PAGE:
Main Text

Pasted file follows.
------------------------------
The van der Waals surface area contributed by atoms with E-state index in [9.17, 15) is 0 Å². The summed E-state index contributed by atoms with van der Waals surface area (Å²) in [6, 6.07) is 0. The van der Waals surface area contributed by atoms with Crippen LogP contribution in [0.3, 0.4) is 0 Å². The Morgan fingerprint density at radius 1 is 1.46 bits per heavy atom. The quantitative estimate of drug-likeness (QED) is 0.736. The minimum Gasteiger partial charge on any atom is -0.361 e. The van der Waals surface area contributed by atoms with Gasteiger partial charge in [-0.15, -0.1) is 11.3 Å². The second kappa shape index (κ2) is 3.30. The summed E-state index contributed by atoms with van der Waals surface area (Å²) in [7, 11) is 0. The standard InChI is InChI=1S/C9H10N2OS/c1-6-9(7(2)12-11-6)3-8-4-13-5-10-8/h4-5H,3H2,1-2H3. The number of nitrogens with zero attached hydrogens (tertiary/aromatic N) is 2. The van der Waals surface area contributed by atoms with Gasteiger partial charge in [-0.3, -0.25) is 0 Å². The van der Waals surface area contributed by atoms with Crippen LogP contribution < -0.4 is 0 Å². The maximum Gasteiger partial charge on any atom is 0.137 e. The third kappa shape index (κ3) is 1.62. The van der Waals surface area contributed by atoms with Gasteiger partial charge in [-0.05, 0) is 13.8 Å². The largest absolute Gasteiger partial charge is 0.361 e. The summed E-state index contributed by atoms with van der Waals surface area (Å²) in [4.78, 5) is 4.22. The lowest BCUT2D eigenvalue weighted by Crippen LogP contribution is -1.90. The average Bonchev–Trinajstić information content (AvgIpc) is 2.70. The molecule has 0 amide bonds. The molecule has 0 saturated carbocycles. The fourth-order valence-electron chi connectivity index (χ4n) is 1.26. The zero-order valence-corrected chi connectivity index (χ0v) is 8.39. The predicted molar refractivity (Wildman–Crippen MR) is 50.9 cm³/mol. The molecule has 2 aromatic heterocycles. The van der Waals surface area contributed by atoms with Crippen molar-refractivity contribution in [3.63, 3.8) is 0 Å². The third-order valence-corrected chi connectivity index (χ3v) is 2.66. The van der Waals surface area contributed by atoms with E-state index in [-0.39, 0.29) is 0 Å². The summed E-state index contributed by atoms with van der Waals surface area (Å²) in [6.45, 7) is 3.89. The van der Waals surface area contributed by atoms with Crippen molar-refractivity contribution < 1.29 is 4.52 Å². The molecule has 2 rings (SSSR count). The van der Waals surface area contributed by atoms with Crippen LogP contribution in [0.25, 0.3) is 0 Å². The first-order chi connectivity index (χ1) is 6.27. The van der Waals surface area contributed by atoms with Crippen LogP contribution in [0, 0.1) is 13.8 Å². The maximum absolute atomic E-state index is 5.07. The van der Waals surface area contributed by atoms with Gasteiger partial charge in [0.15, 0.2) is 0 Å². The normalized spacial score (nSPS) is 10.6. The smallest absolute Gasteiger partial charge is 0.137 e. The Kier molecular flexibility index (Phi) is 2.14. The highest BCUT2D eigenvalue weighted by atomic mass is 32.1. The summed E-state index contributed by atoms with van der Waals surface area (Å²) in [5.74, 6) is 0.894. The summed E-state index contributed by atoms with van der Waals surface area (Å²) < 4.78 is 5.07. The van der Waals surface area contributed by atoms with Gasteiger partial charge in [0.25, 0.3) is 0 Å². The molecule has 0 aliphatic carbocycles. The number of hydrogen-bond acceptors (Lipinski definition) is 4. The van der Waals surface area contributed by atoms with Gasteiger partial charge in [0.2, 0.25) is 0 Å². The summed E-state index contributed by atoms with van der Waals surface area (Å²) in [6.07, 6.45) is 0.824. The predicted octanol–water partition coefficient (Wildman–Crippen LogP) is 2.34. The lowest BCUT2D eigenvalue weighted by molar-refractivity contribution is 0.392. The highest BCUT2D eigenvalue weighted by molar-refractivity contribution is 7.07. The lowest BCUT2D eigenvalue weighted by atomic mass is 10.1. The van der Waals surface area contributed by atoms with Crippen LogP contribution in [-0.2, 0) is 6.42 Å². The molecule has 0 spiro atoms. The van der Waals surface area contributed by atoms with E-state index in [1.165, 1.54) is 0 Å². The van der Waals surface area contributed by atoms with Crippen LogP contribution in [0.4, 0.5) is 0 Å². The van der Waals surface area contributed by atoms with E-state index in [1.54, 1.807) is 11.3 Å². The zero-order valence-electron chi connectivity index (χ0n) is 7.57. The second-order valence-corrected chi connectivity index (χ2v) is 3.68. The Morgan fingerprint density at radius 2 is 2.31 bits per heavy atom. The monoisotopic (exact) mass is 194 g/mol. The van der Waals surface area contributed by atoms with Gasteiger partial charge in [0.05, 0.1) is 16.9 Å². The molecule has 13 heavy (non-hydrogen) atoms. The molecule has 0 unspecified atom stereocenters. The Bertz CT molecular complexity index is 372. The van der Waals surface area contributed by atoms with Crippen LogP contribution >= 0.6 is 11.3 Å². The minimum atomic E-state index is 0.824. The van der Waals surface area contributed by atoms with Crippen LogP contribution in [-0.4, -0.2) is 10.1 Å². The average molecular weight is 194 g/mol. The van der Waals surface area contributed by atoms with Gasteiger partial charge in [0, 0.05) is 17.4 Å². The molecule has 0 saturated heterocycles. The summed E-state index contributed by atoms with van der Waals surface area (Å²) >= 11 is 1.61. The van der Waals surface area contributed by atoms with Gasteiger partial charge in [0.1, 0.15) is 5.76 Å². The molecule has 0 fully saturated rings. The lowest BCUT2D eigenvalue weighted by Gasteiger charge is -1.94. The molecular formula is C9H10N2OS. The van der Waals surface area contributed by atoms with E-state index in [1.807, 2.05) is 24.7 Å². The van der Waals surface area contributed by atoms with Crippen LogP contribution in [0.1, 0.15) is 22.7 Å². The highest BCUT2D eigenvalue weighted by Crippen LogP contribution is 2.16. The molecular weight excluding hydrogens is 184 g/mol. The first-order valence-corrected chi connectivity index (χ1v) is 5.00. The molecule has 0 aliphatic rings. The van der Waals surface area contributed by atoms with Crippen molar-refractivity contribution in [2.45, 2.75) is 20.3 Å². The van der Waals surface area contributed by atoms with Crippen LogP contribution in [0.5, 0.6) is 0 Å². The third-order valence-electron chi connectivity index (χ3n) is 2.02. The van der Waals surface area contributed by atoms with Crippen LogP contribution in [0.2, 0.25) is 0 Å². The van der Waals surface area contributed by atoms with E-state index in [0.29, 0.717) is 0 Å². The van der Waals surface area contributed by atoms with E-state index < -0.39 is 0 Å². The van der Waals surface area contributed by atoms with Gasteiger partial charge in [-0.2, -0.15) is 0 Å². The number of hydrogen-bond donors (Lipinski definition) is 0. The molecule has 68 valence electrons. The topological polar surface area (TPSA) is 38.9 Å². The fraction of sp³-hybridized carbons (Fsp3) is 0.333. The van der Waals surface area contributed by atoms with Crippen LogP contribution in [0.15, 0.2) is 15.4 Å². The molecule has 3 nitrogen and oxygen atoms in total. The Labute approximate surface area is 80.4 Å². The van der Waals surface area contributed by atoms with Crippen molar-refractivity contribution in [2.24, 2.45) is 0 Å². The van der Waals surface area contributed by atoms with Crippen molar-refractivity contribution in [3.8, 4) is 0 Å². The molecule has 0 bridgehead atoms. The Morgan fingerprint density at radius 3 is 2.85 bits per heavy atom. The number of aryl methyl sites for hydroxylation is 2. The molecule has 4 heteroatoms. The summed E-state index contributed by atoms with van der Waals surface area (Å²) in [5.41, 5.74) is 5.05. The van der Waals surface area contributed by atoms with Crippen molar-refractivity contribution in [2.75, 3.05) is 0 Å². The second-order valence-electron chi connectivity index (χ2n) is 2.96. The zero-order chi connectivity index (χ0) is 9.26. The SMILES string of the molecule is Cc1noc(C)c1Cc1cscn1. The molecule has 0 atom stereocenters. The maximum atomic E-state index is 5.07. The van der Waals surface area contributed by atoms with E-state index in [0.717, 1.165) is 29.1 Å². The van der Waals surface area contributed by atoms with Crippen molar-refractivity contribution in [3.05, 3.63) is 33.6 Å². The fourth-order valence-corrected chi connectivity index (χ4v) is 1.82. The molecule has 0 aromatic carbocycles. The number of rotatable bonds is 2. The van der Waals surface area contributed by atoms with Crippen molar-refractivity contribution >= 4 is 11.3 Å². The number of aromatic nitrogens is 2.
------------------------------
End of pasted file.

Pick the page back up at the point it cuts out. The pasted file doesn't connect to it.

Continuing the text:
Congenital stationary night blindness (CSNB) is a group of genetically and clinically heterogeneous retinal disorders. The genes involved in the different forms of CSNB encode proteins, which are confined to the phototransduction cascade or are important in retinal signaling from photoreceptors to adjacent bipolar cells.1 Most of the patients with mutations in these genes show a typical electrophysiological phenotype characterized by an electronegative waveform of the dark-adapted, bright-flash electroretinogram (ERG), in which the amplitude of the b-wave is smaller than that of the a-wave.2 This so-called Schubert-Bornschein type of ERG response allows the discrimination of two subtypes of CSNB: incomplete (ic) (CSNB2A [MIM 300071], CSNB2B [MIM 610427]) and complete (c) (CSNB1A [MIM 310500], CSNB1B [MIM 257270].3 The incomplete type is characterized by both a reduced rod b-wave and substantially reduced cone response, due to both ON and OFF bipolar cell dysfunction, whereas the complete type is associated with a drastically reduced rod b-wave response but largely normal cone b-wave amplitudes, due to ON bipolar cell dysfunction.4